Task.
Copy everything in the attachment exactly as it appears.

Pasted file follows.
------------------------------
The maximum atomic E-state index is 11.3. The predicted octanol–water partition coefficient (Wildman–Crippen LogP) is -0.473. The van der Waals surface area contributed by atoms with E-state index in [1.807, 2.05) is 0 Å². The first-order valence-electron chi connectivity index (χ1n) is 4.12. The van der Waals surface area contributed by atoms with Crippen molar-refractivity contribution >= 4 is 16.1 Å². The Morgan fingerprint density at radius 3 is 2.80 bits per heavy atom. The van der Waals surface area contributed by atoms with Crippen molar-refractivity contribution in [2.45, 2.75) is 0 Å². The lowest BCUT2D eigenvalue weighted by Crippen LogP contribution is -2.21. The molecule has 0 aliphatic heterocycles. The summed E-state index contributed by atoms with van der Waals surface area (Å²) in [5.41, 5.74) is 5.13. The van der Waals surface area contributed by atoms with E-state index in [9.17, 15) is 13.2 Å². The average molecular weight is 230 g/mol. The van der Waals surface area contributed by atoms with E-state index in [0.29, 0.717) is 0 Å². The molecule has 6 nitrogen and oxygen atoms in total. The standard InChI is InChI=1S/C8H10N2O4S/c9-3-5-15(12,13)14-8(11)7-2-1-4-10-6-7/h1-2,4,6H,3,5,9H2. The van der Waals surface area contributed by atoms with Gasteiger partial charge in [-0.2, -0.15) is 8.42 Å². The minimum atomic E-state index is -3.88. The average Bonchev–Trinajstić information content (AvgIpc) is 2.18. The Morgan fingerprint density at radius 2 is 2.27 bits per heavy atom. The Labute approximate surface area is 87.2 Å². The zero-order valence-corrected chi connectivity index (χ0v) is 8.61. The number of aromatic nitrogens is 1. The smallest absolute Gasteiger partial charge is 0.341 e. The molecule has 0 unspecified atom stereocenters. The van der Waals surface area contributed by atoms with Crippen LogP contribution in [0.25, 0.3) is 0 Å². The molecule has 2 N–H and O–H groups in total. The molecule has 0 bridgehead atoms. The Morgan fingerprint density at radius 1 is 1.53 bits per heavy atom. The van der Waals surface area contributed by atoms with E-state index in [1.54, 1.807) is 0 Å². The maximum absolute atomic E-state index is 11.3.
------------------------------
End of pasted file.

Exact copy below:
The maximum atomic E-state index is 11.3. The predicted octanol–water partition coefficient (Wildman–Crippen LogP) is -0.473. The van der Waals surface area contributed by atoms with E-state index in [1.807, 2.05) is 0 Å². The first-order valence-electron chi connectivity index (χ1n) is 4.12. The van der Waals surface area contributed by atoms with Crippen molar-refractivity contribution >= 4 is 16.1 Å². The Morgan fingerprint density at radius 3 is 2.80 bits per heavy atom. The van der Waals surface area contributed by atoms with Crippen molar-refractivity contribution in [2.45, 2.75) is 0 Å². The lowest BCUT2D eigenvalue weighted by Crippen LogP contribution is -2.21. The molecule has 0 aliphatic heterocycles. The summed E-state index contributed by atoms with van der Waals surface area (Å²) in [5.41, 5.74) is 5.13. The van der Waals surface area contributed by atoms with E-state index in [9.17, 15) is 13.2 Å². The average molecular weight is 230 g/mol. The van der Waals surface area contributed by atoms with E-state index in [0.29, 0.717) is 0 Å². The molecule has 6 nitrogen and oxygen atoms in total. The standard InChI is InChI=1S/C8H10N2O4S/c9-3-5-15(12,13)14-8(11)7-2-1-4-10-6-7/h1-2,4,6H,3,5,9H2. The van der Waals surface area contributed by atoms with Gasteiger partial charge in [-0.2, -0.15) is 8.42 Å². The minimum atomic E-state index is -3.88. The average Bonchev–Trinajstić information content (AvgIpc) is 2.18. The Morgan fingerprint density at radius 2 is 2.27 bits per heavy atom. The Labute approximate surface area is 87.2 Å². The zero-order valence-corrected chi connectivity index (χ0v) is 8.61. The number of aromatic nitrogens is 1. The smallest absolute Gasteiger partial charge is 0.341 e. The molecule has 0 unspecified atom stereocenters. The van der Waals surface area contributed by atoms with Crippen LogP contribution in [0.25, 0.3) is 0 Å². The molecule has 2 N–H and O–H groups in total. The molecule has 0 bridgehead atoms. The Morgan fingerprint density at radius 1 is 1.53 bits per heavy atom. The van der Waals surface area contributed by atoms with E-state index in [1.54, 1.807) is 0 Å². The maximum absolute atomic E-state index is 11.3.